GENE HAAS: I think we’ve done spectacular in terms of previous team’s attempts in Formula One. I think a lot of that goes to myself, Gunther and Joe Custer. When we set out to put the Formula One team together, we were really there to race as opposed to try to be the traditional constructor. I think so far our business model has worked really well.

As far as drivers, we alluded that Grosjean because of his contract will be back next year. With Esteban, he’s a great driver, but we haven’t really announced anything yet because there’s no real reason to. We’ll just kind of see how things go forward and what happens.

At the moment we feel good with our current drivers. Like I say, we haven’t definitively said whether Esteban is the driver for next year or not. That doesn’t necessarily mean that he won’t be either.

Q. Kevin, it looked like Carl Edwards might be on his way to his first victory here to what he considers his home track. What was the key to your restart? You said you’ve been working on them. Sounds real simple, but any tricks or keys?

KEVIN HARVICK: I think the key to the restart was just timing. The rest of it we’ll keep to ourselves (smiling).

I think the timing was pretty good. I was able to keep the 48 behind me. He was right next to my bumper. There was nobody behind the 19. That was really the key to the restart. He had a car length between him once we got to the start/finish line from the fourth‑place car and he didn’t have anybody to carry the momentum down there.

The second piece was being able to clear him and break that side draft. We were able to just drive off because they kept side‑by‑side. That was really what allowed us to get out front.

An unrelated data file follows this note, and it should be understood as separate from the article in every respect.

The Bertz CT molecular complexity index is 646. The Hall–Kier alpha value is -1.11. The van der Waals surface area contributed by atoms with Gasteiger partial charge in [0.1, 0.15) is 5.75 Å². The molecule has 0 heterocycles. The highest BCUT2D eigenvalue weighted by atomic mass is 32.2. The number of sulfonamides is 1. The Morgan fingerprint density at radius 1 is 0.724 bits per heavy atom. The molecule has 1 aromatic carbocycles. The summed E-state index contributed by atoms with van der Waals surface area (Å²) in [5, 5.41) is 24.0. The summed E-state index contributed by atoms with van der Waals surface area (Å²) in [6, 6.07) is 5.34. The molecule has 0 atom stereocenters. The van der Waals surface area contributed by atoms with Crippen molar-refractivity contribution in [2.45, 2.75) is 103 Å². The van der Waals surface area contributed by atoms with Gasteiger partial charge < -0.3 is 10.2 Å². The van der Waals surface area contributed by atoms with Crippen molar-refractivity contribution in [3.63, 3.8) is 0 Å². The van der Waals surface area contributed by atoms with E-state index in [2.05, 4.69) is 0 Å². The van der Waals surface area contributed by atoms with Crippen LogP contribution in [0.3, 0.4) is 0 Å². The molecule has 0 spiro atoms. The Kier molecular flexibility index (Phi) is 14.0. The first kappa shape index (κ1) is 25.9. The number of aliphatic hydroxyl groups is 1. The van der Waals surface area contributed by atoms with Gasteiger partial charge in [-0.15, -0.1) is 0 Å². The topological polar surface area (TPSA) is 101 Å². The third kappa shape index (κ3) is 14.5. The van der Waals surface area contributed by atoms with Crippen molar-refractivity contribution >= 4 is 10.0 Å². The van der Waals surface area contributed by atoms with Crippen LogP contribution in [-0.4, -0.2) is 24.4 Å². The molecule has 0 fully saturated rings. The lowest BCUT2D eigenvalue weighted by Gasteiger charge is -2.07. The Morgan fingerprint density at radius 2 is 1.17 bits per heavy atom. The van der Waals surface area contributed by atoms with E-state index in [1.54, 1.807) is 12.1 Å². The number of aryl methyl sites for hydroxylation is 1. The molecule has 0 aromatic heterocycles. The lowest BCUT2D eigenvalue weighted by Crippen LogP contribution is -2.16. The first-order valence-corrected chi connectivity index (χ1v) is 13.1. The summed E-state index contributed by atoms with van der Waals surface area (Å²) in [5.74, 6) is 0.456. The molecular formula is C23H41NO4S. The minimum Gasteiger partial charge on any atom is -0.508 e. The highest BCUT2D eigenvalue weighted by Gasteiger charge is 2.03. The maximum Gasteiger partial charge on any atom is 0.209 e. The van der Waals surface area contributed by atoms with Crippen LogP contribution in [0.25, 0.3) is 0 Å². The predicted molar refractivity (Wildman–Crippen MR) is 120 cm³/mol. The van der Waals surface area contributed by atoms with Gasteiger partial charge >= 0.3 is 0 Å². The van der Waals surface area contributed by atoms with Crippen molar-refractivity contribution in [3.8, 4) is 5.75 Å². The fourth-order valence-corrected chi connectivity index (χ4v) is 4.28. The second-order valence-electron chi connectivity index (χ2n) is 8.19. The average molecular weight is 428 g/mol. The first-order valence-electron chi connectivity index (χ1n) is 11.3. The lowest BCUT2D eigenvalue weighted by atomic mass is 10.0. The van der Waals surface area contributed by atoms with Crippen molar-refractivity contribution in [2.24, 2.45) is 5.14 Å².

THE MODERATOR: Gentlemen, thank you for your time. Congratulations.


THE MODERATOR: We are now joined by our sixth‑place finisher, Austin Dillon, driver of the No. 3 Dow Coating Materials Chevrolet for Richard Childress Racing.

Austin, you’re one place back behind the top eight heading into Talladega next week. Share your thoughts heading into next weekend.

AUSTIN DILLON: It was a solid race for our team. The Chevrolet started out okay. We made some adjustments to make it better. We tried something there with two tires. Just didn’t have the speed there. I got tight, started getting really free. Luckily the caution came out. We were able to get four. Had a really solid restart at the end and gained a few spots.

Felt like we were running down most of the guys in front of us. I got to Kyle at the end, the last lap, but needed one more spot to be ahead of Joey. I think we are tied, but he gets the tiebreaker.